Drug-Eluting or Bare-Metal Stenting in Patients With Diabetes Mellitus. Results From the Massachusetts Data Analysis Center Registry.
Circulation. 2008 Nov 10;
Authors: Garg P, Normand SL, Silbaugh TS, Wolf RE, Zelevinsky K, Lovett A, Varma MR, Zhou Z, Mauri L
BACKGROUND: -Patients with diabetes mellitus (DM) are at high risk for restenosis, myocardial infarction, and cardiac mortality after coronary stenting, and the long-term safety of drug-eluting stents (DES) relative to bare-metal stents (BMS) in DM is uncertain. We report on a large consecutive series of patients with DM followed up for 3 years after DES and BMS from a regional contemporary US practice with mandatory reporting. Methods and Results-All adults with DM undergoing percutaneous coronary intervention with stenting between April 1, 2003, and September 30, 2004, at all acute care nonfederal hospitals in Massachusetts were identified from a mandatory state database. According to index admission stent type, patients were classified as DES treated if all stents were drug eluting and as BMS treated if all stents were bare metal; patients treated with both types of stents were excluded from the primary analysis. Mortality rates were obtained from vital statistics records, and myocardial infarction and revascularization rates were obtained from the state database with complete 3 years of follow-up on the entire cohort. Risk-adjusted mortality, myocardial infarction, and revascularization differences (DES-BMS) were estimated with propensity-score matching based on clinical, procedural, hospital, and insurance information collected at the index admission. DM was present in 5051 patients (29% of the population) treated with DES or BMS during the study. Patients with DM were more likely to receive DES than BMS (66.1% versus 33.9%; P<0.001). The unadjusted cumulative incidence of mortality at 3 years was 14.4% in DES versus 22.2% in BMS (P<0.001). Based on propensity-score analysis of 1:1 matched DES versus BMS patients (1476 DES:1476 BMS), the risk-adjusted mortality, MI, and target vessel revascularization rates at 3 years were 17.5% versus 20.7% (risk difference, -3.2%; 95% confidence interval, -6.0 to -0.4; P=0.02), 13.8% versus 16.9% (-3.0%; 95% confidence interval, -5.6 to 0.5; P=0.02), and 18.4% versus 23.7% (-5.4%; confidence interval, -8.3 to -2.4; P<0.001), respectively. Conclusions-In a real-world diabetic patient population with mandatory reporting and follow-up, DES were associated with reduced mortality, myocardial infarction, and revascularization rates at long-term follow-up compared with BMS.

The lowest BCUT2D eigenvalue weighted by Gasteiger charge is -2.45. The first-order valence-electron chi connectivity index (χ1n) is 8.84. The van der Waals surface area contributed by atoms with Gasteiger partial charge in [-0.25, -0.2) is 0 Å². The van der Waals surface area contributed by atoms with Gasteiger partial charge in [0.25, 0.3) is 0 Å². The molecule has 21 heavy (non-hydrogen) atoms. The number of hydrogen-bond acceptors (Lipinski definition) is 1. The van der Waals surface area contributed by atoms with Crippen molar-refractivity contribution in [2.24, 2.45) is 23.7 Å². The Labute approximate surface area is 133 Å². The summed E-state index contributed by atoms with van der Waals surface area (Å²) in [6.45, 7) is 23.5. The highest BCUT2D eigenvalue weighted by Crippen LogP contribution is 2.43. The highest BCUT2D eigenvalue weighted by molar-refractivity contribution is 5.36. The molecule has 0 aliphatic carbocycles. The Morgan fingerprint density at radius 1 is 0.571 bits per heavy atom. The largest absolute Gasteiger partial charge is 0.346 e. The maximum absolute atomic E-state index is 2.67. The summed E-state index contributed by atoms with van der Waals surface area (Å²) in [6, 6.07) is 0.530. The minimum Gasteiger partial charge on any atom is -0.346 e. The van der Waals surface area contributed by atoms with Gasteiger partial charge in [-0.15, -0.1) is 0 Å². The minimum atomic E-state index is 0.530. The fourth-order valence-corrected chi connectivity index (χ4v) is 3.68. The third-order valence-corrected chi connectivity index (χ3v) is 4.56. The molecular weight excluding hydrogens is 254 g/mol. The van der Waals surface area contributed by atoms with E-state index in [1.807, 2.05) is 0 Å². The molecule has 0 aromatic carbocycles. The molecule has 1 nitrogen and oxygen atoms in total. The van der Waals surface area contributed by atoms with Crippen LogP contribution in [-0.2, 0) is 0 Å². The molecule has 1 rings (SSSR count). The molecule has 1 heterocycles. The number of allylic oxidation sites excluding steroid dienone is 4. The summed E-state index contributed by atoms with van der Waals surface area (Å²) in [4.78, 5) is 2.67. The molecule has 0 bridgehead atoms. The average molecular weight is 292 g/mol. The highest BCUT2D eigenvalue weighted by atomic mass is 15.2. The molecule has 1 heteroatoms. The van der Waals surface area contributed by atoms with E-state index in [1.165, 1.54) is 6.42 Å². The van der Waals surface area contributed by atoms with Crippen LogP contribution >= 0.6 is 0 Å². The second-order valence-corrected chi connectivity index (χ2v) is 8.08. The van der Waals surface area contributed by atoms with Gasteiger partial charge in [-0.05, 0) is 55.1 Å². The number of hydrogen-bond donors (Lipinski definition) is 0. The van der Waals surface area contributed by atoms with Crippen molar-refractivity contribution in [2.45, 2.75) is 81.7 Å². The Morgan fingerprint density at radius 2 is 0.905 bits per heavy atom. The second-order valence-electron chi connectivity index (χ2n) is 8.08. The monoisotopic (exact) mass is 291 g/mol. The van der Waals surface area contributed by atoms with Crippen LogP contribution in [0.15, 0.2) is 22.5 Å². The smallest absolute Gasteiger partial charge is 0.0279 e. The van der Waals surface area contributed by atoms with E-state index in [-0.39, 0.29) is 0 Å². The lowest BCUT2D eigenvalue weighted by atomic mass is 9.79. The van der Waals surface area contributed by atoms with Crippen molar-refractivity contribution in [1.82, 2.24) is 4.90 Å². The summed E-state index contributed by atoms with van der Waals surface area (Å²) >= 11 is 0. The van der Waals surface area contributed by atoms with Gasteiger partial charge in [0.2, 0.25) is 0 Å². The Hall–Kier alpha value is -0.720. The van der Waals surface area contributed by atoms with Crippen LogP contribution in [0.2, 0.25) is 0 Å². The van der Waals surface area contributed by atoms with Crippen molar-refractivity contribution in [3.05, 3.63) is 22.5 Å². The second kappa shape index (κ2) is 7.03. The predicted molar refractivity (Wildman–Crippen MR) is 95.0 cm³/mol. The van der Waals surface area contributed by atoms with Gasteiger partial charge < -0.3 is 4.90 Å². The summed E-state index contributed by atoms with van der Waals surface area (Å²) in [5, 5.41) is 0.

PMID: 19001019 [PubMed - as supplied by publisher]